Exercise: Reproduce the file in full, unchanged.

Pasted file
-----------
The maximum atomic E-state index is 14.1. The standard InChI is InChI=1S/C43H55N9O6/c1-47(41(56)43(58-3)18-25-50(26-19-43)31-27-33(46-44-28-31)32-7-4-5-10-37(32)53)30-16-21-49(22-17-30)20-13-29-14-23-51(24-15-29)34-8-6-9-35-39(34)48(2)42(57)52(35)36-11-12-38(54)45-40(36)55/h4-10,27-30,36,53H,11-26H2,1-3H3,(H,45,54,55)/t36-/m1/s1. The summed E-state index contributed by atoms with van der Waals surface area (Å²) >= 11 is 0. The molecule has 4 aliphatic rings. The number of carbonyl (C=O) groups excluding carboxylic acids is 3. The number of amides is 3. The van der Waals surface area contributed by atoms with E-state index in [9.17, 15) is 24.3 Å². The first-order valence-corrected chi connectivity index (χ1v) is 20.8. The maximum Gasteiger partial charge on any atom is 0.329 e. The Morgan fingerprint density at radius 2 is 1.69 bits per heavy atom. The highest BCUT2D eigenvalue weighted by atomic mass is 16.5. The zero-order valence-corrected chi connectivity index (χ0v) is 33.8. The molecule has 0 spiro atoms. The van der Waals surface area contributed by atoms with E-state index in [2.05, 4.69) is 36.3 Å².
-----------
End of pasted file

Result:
The maximum atomic E-state index is 14.1. The standard InChI is InChI=1S/C43H55N9O6/c1-47(41(56)43(58-3)18-25-50(26-19-43)31-27-33(46-44-28-31)32-7-4-5-10-37(32)53)30-16-21-49(22-17-30)20-13-29-14-23-51(24-15-29)34-8-6-9-35-39(34)48(2)42(57)52(35)36-11-12-38(54)45-40(36)55/h4-10,27-30,36,53H,11-26H2,1-3H3,(H,45,54,55)/t36-/m1/s1. The summed E-state index contributed by atoms with van der Waals surface area (Å²) >= 11 is 0. The molecule has 4 aliphatic rings. The number of carbonyl (C=O) groups excluding carboxylic acids is 3. The number of amides is 3. The van der Waals surface area contributed by atoms with E-state index in [9.17, 15) is 24.3 Å². The first-order valence-corrected chi connectivity index (χ1v) is 20.8. The maximum Gasteiger partial charge on any atom is 0.329 e. The Morgan fingerprint density at radius 2 is 1.69 bits per heavy atom. The highest BCUT2D eigenvalue weighted by atomic mass is 16.5. The zero-order valence-corrected chi connectivity index (χ0v) is 33.8. The molecule has 0 spiro atoms. The van der Waals surface area contributed by atoms with E-state index in [2.05, 4.69) is 36.3 Å².